“I wonder if punters don’t just want to read about the romantic Peter Mayle/Place in the Sun fantasy?” remarked a literary agent to me when I was writing A House at the End of the Track. I'm happy to say I’m proving him wrong. Apparently the book is sparking people’s dreams to move to France …
I don’t know why the smooth golden dome of this summit has taunted me ever since I spotted it on the horizon of Pyrenean peaks in the Ariège. Its distinctive profile seemed to pop up everywhere I went. Rising up smoothly on one side, the dome breaks off abruptly where its eastern side has been chiselled away, no doubt by long-ago ice action.
I’ve wanted to stand on that summit for years, although I’d turned back twice.
This October, seeing a window of clear, cool days, I was going to do it.
Possibly overlooked by its more famous neighbour Avignon, the town of Orange in Provence offers considerable charm for a short stopover.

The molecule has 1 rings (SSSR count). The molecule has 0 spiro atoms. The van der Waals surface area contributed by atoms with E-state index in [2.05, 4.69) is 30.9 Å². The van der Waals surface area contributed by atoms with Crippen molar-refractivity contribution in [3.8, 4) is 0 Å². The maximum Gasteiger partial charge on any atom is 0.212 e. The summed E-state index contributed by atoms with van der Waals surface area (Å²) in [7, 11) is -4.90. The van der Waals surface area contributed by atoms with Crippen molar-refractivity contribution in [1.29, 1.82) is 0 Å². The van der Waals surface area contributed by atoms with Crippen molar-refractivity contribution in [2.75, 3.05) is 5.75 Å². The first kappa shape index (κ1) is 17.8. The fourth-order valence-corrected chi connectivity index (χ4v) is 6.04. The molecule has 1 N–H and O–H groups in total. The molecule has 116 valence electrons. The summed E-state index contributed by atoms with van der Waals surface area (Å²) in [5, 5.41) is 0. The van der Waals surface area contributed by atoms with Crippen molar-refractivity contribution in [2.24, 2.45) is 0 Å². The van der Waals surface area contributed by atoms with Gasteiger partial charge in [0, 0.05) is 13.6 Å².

The triple waterfalls of Cascade d'Ars are deservedly well known, but it's possible to escape the crowds and make a detour that takes in the étang de Guzet.
At 1745m Tuc de la Coume is not especially high but you get a 360 degree panorama of both the summit chain and the surrounding valleys.
The Col de Pause is a starting point for some wonderful walks, as well as an up-close view of Mont Valier. This entry describes a walk up to the pastures known by various spellings: Areau, Arreau, Arréou and Areou, and its emerald green lake.
At 2088m, Mont Ceint (also known as Pic de Girantès) gives a superb 360° panorama over the surrounding ridges and valleys. Until recently it bore a poignant reminder of the French Résistance actions in helping escapees flee over the Pyrenees to Spain.
Have you ever spent time visiting the must-sees of a city and then slowly realised that it’s the hidden corners, the people and the feelings that stay with you over time, rather than what Tripadvisor tells you are The Ten Best Things to do in...?
It’s now possible to step from a damp and grey St Pancras onto the Eurostar and emerge less than six hours later into the heat and sun of Provence.
Why do English people move to Ariege, France? When I first began researching British incomers in Ariège, I was curious as to why they’d chosen that out-of-the-way corner of France. It turns out that choice wasn’t always the right word… For quite a few people it was simply where the house was, rather than an …